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This client alert discusses a recent disciplinary action taken by the Securities and Futures Commission (SFC) against ICBC International Capital Limited (ICBCI Capital) and ICBC International Securities Limited (ICBCI Securities) (collectively, ICBCI) for their failures in their roles in the initial public offering of Powerlong Real Estate Holdings Limited (Powerlong) in 2009.
ICBCI Capital was one of the joint sponsors and bookrunners, and ICBCI Securities was one of the joint lead managers, in the listing of Powerlong in 2009. The other joint sponsors, bookrunners and lead managers included Macquarie Capital Securities Limited (which is also the sole global coordinator) and Goldman Sachs (Asia) L.L.C..
Powerlong’s IPO price was originally set in an indicative range of HK$3.3 to HK$4.9 per offer share, but due to insufficient demand, it lowered the price to HK$2.75.
The SFC investigated into the process adopted by ICBCI in underwriting Powerlong’s IPO following an anonymous complaint which alleged that ICBCI Securities procured nominee accounts to subscribe for Powerlong’s offer shares and that such subscriptions were financed by Powerlong.
The Placing Guidelines set out in Appendix 6 to the Rules (Listing Rules) Governing the Listing of Securities on The Stock Exchange of Hong Kong Limited (Stock Exchange) provide, among other things, that no allocation will be permitted to directors or existing shareholders of the applicant or their associates, whether in their own names or through nominees. As a lead manager, ICBCI Securities was required under Listing Rule 9.11(35) to submit to the Stock Exchange a “Marketing Statement” (Form D), in which it was required to certify that to the best of its knowledge and belief, none of the securities placed by it had been placed with the directors of the issuer or their associates or any existing shareholder of the issuer or any nominee of any of the foregoing.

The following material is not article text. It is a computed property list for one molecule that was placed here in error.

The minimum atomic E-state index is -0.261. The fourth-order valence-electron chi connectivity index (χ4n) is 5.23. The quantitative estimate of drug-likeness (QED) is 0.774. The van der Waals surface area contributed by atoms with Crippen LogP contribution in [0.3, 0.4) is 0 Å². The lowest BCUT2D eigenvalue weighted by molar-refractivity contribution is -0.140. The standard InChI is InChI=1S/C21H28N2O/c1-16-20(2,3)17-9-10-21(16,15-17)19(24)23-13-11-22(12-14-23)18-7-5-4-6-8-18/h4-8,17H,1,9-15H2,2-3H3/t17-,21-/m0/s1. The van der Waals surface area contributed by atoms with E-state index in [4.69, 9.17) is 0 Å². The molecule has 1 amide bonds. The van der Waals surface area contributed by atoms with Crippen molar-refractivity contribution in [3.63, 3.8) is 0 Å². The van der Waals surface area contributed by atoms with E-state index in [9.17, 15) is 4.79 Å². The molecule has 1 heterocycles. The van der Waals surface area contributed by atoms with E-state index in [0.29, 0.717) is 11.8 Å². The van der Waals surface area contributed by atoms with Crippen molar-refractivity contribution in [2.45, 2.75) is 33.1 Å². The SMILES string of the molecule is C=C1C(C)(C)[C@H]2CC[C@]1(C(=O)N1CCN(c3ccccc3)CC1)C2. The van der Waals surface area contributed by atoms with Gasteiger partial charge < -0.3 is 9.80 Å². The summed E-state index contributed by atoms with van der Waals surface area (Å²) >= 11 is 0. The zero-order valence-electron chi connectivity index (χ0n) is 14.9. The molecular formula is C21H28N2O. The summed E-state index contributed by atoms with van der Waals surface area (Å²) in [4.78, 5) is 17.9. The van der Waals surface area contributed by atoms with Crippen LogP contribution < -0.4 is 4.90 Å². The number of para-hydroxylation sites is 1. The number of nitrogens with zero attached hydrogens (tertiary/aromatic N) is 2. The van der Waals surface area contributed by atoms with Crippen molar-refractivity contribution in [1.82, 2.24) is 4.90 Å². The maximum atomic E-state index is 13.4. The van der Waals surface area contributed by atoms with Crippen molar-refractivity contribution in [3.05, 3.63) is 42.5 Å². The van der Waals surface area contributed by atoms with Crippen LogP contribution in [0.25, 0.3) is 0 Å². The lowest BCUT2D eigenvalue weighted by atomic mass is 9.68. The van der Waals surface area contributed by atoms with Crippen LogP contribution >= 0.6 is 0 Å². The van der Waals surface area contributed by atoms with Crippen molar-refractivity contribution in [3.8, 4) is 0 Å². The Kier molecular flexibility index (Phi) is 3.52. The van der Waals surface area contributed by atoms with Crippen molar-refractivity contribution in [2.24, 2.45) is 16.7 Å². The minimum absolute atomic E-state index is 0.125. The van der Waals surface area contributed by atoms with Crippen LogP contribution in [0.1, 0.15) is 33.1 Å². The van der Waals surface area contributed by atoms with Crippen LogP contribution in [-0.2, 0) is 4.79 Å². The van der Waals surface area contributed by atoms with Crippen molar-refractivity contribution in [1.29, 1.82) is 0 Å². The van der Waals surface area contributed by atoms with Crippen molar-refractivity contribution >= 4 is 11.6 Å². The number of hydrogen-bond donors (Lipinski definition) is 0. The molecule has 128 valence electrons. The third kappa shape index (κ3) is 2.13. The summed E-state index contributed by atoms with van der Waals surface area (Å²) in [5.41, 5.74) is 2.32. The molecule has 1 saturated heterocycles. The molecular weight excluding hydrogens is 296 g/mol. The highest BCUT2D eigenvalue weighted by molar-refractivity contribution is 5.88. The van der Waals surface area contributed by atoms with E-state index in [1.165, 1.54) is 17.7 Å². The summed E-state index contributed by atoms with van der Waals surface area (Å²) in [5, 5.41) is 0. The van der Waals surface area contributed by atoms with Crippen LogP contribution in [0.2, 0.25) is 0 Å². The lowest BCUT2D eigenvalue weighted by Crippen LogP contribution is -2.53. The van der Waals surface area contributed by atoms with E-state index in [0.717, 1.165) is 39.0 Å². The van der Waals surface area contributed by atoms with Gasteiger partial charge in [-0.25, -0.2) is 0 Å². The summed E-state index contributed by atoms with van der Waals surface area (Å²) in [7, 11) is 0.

As a sponsor, ICBCI Capital was required under Listing Rule 9.11(36) to submit to the Stock Exchange a “Sponsor’s Declaration” (Form E), in which it was required to declare to the best of its knowledge and belief having made all reasonable enquiries that 25% of the total issued share capital of the applicant had been placed or would be held in the hands of the public in accordance with Listing Rule 8.08 at the time of listing.
Relevant regulatory requirements
The principal regulatory requirements that ICBCI were found to be in breach of include:
Breaches revealed by SFC’s investigation
Given the above breaches, the SFC was of the view that ICBCI was guilty of misconduct and/or not a fit and proper person to remain licensed.
The SFC reprimanded and fined ICBCI Capital and ICBCI Securities HK$12.5 million respectively, having taken I nto account ICBCI’s otherwise clean record and cooperation with the SFC, as well as ICBCI’s commitment to engage a firm of independent reviewers to undertake a comprehensive review of its systems and controls and to implement the recommendations made by the reviewer to the satisfaction of the SFC.
Lesson to be learned
This disciplinary action sends a clear message to investment banks involved in IPOs that while they are performing their functions in making an IPO a success, they should always bear in mind that they also owe an obligation to help ensure the integrity of the market, and failure to do so can attract severe consequences.
The full text of the Statement of Disciplinary Action can be accessed via the link below: http://www.sfc.hk/web/EN/files/ER/PDF/14PR58_s.pdf
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